When Dalit Christians seek privileges, it is said the 15% quota would be insufficient. It is, however, argued that the reservation would be sufficient if all Dalit Christians convert to Hinduism, Sikhism and Buddhism; some even say the quota can be increased in such an event.
(3) Christians and Muslims of Scheduled Castes Origin want to benefit from both Scheduled Caste and religious minority rights
Buddhist and Sikhs of Scheduled Caste Origin can exercise rights as both religious minorities and Scheduled Castes. Many enjoy multiple other benefits simultaneously along with caste privileges — ex-servicemen, physically handicapped, linguistic minorities, women (gender-based reservation). In the same way, Dalit Christians and Dalit Muslims can also avail of Scheduled Caste privileges along with religious minority rights.
(4) Sikhism and Buddhism do not recognise caste system, but Sikhs and Buddhists of Scheduled Caste Origin were given the Scheduled Caste status since the two religions are offshoots of Hinduism as per Article 25 (1) of the Indian Constitution
If Sikhism and Buddhism are the offshoots of Hinduism, then Sikhs and Buddhists of Scheduled Caste Origin could have been granted SC privileges in 1950 itself. There would have been no need to make separate amendments in the Constitution (Scheduled Castes) Order, 1950, Paragraph 3, in 1956 (for Sikh Dalits) and 1990 (for Buddhist Dalits).
As per Article 25 (1) that protects personal laws in matters such as marriages, etc, Sikhism and Buddhism are treated as offshoots of Hinduism; but as per the National Commission for Minorities Act, 1992 (Act approved by Parliament), Sikhism and Buddhism are separate religions.
Like Sikhs and Buddhists of Scheduled Caste Origin, Christians and Muslims of Scheduled Caste Origin should also be given the Scheduled Caste status through an amendment to the 1950 Order or by deleting, through amendment in Parliament or through judicial intervention, Paragraph 3 of the Order that denies Christian and Muslim Dalits the SC status.
(5) The extension of Scheduled Caste status to Christians and Muslims of Scheduled Caste Origin will lead to sudden mass conversion from Hinduism, Sikhism and Buddhism to Christianity and Islam
Absolutely not. When Sikhs and Buddhists of Scheduled Caste Origin were given the Scheduled Caste status in 1956 and 1990, respectively, Hindu Scheduled Caste people did not convert to Sikhism and Buddhism in large numbers. Similarly, providing the SC status to Dalit Christians and Dalit Muslims will not result in mass conversion of Hindu, Sikh and Buddhist Scheduled Caste people to Christianity and Islam.
The religious values of Hindus, Sikhs and Buddhists should not be disrespected and defiled with such wrong perception. Also, the self-respect, dignity, cultural and spiritual values of the Hindu, Sikh and Buddhist Scheduled Caste people should not be underestimated and degraded.
(6) Article 17. Abolition of Untouchability, and the demand for Schedule Caste status for Dalit Christians and Muslims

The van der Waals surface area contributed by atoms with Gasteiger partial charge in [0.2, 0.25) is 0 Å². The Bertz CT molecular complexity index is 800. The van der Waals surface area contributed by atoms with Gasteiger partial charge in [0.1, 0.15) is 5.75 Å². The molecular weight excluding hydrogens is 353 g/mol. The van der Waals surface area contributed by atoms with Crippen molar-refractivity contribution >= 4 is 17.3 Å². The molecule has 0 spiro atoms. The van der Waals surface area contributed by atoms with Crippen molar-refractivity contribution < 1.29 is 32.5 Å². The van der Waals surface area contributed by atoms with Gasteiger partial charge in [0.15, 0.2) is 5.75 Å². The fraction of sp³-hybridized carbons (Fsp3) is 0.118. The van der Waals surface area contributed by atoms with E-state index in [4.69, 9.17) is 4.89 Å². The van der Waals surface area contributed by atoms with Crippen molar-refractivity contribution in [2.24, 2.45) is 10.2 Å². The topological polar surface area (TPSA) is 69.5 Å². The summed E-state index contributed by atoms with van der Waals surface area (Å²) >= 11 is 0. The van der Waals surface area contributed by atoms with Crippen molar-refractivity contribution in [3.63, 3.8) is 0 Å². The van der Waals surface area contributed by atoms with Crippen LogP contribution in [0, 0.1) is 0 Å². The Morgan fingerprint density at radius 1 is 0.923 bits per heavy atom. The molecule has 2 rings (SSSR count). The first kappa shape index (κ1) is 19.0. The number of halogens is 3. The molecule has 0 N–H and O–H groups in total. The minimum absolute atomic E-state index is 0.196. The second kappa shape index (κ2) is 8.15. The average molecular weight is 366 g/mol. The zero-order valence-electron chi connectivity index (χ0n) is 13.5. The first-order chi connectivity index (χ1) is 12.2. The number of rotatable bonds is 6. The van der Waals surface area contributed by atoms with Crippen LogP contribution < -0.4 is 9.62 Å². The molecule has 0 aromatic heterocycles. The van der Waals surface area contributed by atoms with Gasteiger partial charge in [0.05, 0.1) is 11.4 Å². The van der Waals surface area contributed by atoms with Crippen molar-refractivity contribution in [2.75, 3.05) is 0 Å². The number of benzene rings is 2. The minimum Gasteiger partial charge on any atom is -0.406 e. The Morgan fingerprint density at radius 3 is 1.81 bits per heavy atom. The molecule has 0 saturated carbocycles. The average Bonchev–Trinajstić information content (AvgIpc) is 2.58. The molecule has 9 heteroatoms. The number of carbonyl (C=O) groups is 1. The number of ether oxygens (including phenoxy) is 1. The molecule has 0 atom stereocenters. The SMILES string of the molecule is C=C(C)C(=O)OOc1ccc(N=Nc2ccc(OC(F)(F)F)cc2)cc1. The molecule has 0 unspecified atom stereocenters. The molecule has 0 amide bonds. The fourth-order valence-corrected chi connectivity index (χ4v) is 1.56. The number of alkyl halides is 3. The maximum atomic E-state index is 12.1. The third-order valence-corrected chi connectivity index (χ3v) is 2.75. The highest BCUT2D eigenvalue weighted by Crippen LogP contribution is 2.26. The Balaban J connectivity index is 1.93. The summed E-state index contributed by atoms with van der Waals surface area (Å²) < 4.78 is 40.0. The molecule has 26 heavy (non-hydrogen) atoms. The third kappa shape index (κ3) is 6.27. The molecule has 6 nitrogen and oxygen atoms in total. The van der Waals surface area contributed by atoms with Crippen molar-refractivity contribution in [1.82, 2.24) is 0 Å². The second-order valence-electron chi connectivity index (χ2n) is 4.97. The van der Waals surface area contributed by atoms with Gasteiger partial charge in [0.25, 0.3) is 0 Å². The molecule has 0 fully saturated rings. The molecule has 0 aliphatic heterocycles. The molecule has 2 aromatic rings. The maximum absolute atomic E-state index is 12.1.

“Untouchability” has been abolished and its practice in any form is forbidden. The enforcement of any disability rising out of ‘untouchability’ shall be an offence punishable as per law.
Since the President of India abolished untouchability based on historical caste discrimination on January 26, 1950, (Articles 15 (1), 15 (2) (a), 15 (2) (b) bar all forms of untouchability), Hindus, Sikhs and Buddhists of enumerated castes have availed of the Scheduled Caste status without creamy layer restrictions even if they are socially, educationally and economically advanced (because their caste names are listed in the Schedule).
Christians and Muslims of Scheduled Castes Origin should also been given the benefits as they, too, inherited the untouchability stigma because of the castes their forefathers belonged to. Moreover, the castes that these people belong to are listed in
Schedule. They should, therefore, be accorded the Scheduled Caste status status by declaring Paragraph 3 of the Constitution (Scheduled Castes) Order, 1950, unconstitutional.
Discrimination based on caste affects over 250 million people in various countries, including the Dalits of India, Nepal, Bangladesh, Sri Lanka and Pakistan; certain Buraku people of Japan, the Osu group among Nigeria’s Igbo people, Romas of Europe and some cluster of groups in Senegal and Mauritania. So, social exclusion is different from religious sanctioning. Casteism is found not only in India; it is prevalent globally. It should not be linked to Hindu, or any other, religion. Christians and Muslims of Scheduled Caste Origin inherit ‘impurity’ by birth because of the caste they belong to.
Racism is prevalent in America and Europe, even though African American people and the White people mostly follow Christianity. So, casteism and racism are different forms of social exclusion. They should not be linked with any religion, including Hinduism, which is a way of life.
Untouchability and apartheid prevail because of this social exclusion. They are descent- and job-based discrimination and should not be mixed with any religion.
(The author is an advocate practising in the Supreme Court and a representative of National Council of Dalit Christians)
(The Federal seeks to present views and opinions from all sides of the spectrum. The information, ideas or opinions in the articles are of the author and do not necessarily reflect the views of The Federal)